Okay, it’s been ugly. There’s no ignoring that. The summer Raptors have yet to come within single figures of any opponent at the Las Vegas showcase and the basketball has been borderline unwatchable at times, but such is life at summer league—the games don’t really matter. What Raptors fans should be paying attention to is the growth of the young guys the front office has invested in, no matter how sparse it’s been.
Before getting started, a general rule of thumb to focus on when evaluating at summer league is to put far more stock into player’s struggles than their successes. Any fringe-NBA chucker with a few go-to moves can get 20 at summer league, but if a player can’t create space, defend, or score against the much weaker competition, it’s trouble.
OG Anunoby – 13.7 ppg, 6.7 rpg, 1 apg, 2.3 TOpg, -38; Grade: B
Coming into summer league, fans were chomping at the bit to finally see Anunoby in a feature role for the first time in his young and promising career, but so far it seems as though the decision by the coaching staff to limit his perimeter creation this season was justified. In the first 1.5 games Anunoby played primarily at the three (although positions are arbitrary at SL) and he was noticeably out of his comfort zone as he shot around 20% from the field with five turnovers. His handle looked shaky, he struggled in the poorly spaced isolation opportunities given to him, and it was clear his feel in the pick-and-roll is still in its infancy (understandable as he ran almost none in college and only 17 last season where he was 4th percentile in efficiency, per Synergy Sports).
However, in addition to his usual rebounding, solid defense regardless of position, and above-average three-point spacing, Anunoby did show some great flashes playing out of mid-post and scoring versus larger players. These flashes were enough for Raptors coach Nick Nurse to switch Anunoby to the 4 almost full-time for the next six quarters (burying Alfonzo McKinnie on the bench to do so) and it paid off. Anunoby responded with a noticeable uptick in production scoring more than triple the points (32) on far superior efficiency (42%) with only two turnovers. Onlookers could see that Anunoby’s had refined instincts in the more natural role.
While Anunoby’s struggles on the perimeter aren’t an end-all-be-all on any future feature role by any stretch, it does show that his forthcoming evolution will likely be more in a secondary scorer role (attacking off the catch once the defense has shifted, etc), and that the young Kawhi Leonard, fetish-like, comparisons need to be tempered for the time being. However, his impressive play at the 4 is very encouraging for Raptors fans as it opens up an endless array of shooting-heavy and switchable small ball lineups. This past season Anunoby only played 24% of his minutes at the four (per Basketball Reference), but I’d be surprised if that didn’t change as Nurse is known for his innovative nature and likely isn’t afraid to experiment to find Anunoby’s best role rather than putting him in the 3 and D box. It hasn’t been exactly what fans wanted but OG has grown in Vegas. Don’t expect that to stop.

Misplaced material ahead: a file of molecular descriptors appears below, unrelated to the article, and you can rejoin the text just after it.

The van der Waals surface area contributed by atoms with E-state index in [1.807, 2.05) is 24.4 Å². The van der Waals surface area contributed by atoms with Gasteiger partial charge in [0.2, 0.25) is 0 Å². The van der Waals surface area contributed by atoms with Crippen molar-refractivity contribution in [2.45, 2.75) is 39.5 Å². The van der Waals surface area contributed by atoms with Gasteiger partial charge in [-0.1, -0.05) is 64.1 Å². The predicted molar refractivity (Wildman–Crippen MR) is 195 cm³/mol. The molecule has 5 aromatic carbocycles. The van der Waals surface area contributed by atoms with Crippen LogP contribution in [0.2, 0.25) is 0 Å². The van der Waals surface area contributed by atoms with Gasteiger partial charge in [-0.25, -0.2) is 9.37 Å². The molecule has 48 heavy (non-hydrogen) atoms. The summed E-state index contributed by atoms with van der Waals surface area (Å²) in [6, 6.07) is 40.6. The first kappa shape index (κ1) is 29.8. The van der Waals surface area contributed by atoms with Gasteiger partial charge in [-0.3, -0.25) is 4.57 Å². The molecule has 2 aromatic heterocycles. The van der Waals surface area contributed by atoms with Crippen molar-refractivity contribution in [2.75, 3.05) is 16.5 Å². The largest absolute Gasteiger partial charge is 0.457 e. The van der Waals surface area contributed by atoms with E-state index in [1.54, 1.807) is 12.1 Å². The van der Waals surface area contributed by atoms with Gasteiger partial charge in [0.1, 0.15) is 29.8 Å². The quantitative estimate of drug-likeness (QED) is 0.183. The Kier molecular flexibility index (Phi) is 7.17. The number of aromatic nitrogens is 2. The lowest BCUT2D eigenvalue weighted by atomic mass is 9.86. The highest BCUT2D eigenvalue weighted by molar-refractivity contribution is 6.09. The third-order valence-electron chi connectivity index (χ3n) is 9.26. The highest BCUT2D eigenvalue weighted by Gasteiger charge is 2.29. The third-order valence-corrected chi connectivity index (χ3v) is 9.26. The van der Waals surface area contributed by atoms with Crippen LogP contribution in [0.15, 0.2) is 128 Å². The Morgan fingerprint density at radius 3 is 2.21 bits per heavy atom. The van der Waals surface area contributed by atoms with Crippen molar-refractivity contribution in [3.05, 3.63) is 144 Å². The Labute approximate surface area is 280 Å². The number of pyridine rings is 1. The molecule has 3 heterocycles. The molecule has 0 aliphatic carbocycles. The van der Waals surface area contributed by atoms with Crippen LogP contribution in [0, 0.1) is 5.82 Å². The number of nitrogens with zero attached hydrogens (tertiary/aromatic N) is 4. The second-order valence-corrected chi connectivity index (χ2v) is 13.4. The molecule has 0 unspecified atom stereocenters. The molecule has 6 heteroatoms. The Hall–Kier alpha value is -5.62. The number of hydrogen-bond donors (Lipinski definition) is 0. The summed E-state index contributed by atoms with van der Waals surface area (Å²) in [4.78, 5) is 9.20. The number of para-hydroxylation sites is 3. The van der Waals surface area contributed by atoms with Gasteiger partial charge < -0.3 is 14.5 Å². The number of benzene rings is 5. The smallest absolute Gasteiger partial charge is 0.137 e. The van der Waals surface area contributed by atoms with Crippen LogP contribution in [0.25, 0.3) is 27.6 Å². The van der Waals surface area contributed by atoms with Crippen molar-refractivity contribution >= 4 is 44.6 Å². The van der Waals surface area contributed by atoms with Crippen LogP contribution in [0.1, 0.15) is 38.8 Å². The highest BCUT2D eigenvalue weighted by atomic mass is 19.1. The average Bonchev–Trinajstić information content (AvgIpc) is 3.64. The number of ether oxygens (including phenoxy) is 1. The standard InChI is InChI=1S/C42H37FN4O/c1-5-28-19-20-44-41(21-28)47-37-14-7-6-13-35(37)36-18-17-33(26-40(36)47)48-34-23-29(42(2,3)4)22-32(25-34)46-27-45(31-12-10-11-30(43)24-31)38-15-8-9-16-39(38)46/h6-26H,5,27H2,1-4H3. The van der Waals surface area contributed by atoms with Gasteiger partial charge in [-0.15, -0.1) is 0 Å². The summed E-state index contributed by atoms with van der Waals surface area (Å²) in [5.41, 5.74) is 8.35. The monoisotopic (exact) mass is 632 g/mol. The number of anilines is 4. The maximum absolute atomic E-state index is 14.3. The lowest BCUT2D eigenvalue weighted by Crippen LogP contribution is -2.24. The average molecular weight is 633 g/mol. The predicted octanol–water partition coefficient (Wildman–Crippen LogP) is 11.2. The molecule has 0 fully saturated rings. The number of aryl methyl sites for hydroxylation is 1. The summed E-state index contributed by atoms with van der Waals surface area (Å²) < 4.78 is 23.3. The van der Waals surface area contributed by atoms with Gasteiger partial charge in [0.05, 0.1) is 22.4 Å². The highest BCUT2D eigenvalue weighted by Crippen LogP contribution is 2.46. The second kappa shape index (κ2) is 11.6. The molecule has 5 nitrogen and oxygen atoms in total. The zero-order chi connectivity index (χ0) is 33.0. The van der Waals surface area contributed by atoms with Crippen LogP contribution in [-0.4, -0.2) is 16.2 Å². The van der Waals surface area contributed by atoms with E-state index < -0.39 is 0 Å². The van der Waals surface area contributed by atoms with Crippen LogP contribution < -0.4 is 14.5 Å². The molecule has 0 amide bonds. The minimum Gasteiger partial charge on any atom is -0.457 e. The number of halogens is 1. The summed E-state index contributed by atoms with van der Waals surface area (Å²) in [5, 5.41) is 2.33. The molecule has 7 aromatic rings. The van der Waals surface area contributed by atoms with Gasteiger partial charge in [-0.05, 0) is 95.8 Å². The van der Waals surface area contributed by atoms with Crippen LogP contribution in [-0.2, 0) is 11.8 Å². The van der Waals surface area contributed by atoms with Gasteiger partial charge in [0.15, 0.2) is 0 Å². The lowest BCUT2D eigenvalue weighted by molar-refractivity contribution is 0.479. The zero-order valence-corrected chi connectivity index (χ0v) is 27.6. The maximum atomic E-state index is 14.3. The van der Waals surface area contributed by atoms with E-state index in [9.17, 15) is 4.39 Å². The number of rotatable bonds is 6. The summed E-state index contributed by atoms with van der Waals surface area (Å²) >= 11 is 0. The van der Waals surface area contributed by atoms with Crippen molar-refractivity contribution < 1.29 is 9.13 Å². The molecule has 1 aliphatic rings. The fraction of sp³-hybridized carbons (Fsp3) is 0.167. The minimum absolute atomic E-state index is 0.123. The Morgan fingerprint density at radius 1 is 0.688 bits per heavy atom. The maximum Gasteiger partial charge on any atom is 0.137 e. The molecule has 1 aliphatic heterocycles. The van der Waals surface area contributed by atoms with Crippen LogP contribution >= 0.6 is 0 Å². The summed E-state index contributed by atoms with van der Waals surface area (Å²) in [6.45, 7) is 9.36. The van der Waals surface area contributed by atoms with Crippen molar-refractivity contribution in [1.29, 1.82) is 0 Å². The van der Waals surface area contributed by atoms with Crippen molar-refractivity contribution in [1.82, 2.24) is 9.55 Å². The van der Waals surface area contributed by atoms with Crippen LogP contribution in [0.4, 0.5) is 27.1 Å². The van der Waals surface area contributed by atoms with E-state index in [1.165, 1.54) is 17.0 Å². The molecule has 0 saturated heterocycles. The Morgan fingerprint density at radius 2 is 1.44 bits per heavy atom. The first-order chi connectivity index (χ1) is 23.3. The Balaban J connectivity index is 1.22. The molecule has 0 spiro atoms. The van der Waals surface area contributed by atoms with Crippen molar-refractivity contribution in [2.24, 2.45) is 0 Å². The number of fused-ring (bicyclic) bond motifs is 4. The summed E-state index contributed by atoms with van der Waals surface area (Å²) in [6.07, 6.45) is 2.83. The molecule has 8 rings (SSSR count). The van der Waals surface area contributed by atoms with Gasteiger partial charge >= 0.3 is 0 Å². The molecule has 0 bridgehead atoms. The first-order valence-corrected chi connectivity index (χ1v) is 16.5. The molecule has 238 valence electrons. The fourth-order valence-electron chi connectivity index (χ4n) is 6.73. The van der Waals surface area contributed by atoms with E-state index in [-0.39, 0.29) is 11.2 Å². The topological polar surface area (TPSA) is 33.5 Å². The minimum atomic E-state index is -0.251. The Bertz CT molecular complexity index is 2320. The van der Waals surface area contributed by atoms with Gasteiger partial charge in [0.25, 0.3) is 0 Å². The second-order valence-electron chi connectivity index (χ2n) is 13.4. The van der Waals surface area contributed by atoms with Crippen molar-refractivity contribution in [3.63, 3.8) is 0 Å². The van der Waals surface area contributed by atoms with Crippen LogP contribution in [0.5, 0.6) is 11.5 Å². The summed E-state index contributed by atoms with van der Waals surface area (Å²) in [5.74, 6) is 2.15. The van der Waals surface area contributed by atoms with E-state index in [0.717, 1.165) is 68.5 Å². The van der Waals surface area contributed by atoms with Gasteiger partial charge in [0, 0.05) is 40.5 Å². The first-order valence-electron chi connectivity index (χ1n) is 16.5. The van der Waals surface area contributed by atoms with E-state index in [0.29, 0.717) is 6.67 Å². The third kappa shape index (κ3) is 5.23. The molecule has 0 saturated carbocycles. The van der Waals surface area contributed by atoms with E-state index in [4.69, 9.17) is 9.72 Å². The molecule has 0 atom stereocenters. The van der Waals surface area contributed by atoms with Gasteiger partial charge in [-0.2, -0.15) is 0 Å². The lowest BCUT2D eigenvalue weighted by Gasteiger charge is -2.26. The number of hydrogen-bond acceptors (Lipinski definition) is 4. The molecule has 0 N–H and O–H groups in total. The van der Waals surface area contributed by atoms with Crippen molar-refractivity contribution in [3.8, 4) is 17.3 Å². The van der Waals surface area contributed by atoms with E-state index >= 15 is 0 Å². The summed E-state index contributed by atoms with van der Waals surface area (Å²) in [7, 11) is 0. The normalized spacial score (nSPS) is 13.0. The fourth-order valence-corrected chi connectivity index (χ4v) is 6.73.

Malachi Richardson – 13.7 ppg, 1.3 apg, 1.3 rpg, 1.3 TOpg, 43% 3FG, -31; Grade: C+
I wrote last month about how this summer league is life-or-death for the former first-round pick Richardson, and so far he has managed to stay alive. Through three games he is shooting 43% from three on a relatively difficult shot selection and has shown flashes of improvement on in individual defense. However, those flashes have been a little too rare for a third-year player in this environment as Richardson has consistently got beat on closeouts, struggled in pick and roll coverages, and lost his man off the ball in a habit of lackluster team defence. Additionally, his production has been relatively limited in all areas outside of catching and shooting or pulling up going left. With the quantity of reps he’s had in the G-League to this point you’d like to see him more comfortable as a secondary ball handler given his mediocre size for a wing, but that hasn’t been the case thus far.
Richardson’s hot streak has managed to buy himself some more time on the better side of the NBA fringe for now, but considering he’s JR Smith streaky, then it’s reasonable to assume scouts aren’t much weight into this sample. Unless Richardson shows more in the next few games in the less visually appealing aspects of his game then this stretch may be the closest he sniffs to a redemption arc.
Alfonzo McKinnie – 5.3 ppg, 3.7 rpg, 14% 3FG, 25% FG, -28; Grade D
Unfortunately, what could have been his chance to finally prove himself as a no-doubt 15 man roster player has yet to go as planned for McKinnie. He’s had two 0-for games from 3 with plenty of troubling misses and hasn’t been able to assert himself on the defensive end (especially against bigger players) despite physically being one of the top wing prospects on that end in Vegas.